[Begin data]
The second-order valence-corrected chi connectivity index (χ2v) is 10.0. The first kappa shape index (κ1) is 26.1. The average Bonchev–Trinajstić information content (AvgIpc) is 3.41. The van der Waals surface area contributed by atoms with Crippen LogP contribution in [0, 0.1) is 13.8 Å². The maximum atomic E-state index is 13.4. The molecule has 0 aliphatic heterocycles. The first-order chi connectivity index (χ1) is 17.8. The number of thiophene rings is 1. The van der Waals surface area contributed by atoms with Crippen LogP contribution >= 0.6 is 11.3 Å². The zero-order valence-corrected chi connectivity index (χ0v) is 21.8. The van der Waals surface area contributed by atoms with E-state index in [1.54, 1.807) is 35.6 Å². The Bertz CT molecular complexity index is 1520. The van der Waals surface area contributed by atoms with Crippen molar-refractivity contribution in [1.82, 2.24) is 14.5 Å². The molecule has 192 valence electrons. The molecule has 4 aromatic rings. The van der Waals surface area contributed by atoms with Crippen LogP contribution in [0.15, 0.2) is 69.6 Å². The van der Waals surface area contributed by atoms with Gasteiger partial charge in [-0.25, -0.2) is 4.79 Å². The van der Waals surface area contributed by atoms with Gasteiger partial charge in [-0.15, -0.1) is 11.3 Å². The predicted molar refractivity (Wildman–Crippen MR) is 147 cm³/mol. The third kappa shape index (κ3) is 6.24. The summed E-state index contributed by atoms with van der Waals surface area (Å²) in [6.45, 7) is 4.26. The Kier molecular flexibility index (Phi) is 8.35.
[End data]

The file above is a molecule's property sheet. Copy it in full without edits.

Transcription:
The second-order valence-corrected chi connectivity index (χ2v) is 10.0. The first kappa shape index (κ1) is 26.1. The average Bonchev–Trinajstić information content (AvgIpc) is 3.41. The van der Waals surface area contributed by atoms with Crippen LogP contribution in [0, 0.1) is 13.8 Å². The maximum atomic E-state index is 13.4. The molecule has 0 aliphatic heterocycles. The first-order chi connectivity index (χ1) is 17.8. The number of thiophene rings is 1. The van der Waals surface area contributed by atoms with Crippen LogP contribution >= 0.6 is 11.3 Å². The zero-order valence-corrected chi connectivity index (χ0v) is 21.8. The van der Waals surface area contributed by atoms with E-state index in [1.54, 1.807) is 35.6 Å². The Bertz CT molecular complexity index is 1520. The van der Waals surface area contributed by atoms with Crippen molar-refractivity contribution in [1.82, 2.24) is 14.5 Å². The molecule has 192 valence electrons. The molecule has 4 aromatic rings. The van der Waals surface area contributed by atoms with Crippen LogP contribution in [0.15, 0.2) is 69.6 Å². The van der Waals surface area contributed by atoms with Gasteiger partial charge in [-0.25, -0.2) is 4.79 Å². The van der Waals surface area contributed by atoms with Gasteiger partial charge in [-0.15, -0.1) is 11.3 Å². The predicted molar refractivity (Wildman–Crippen MR) is 147 cm³/mol. The third kappa shape index (κ3) is 6.24. The summed E-state index contributed by atoms with van der Waals surface area (Å²) in [6.45, 7) is 4.26. The Kier molecular flexibility index (Phi) is 8.35.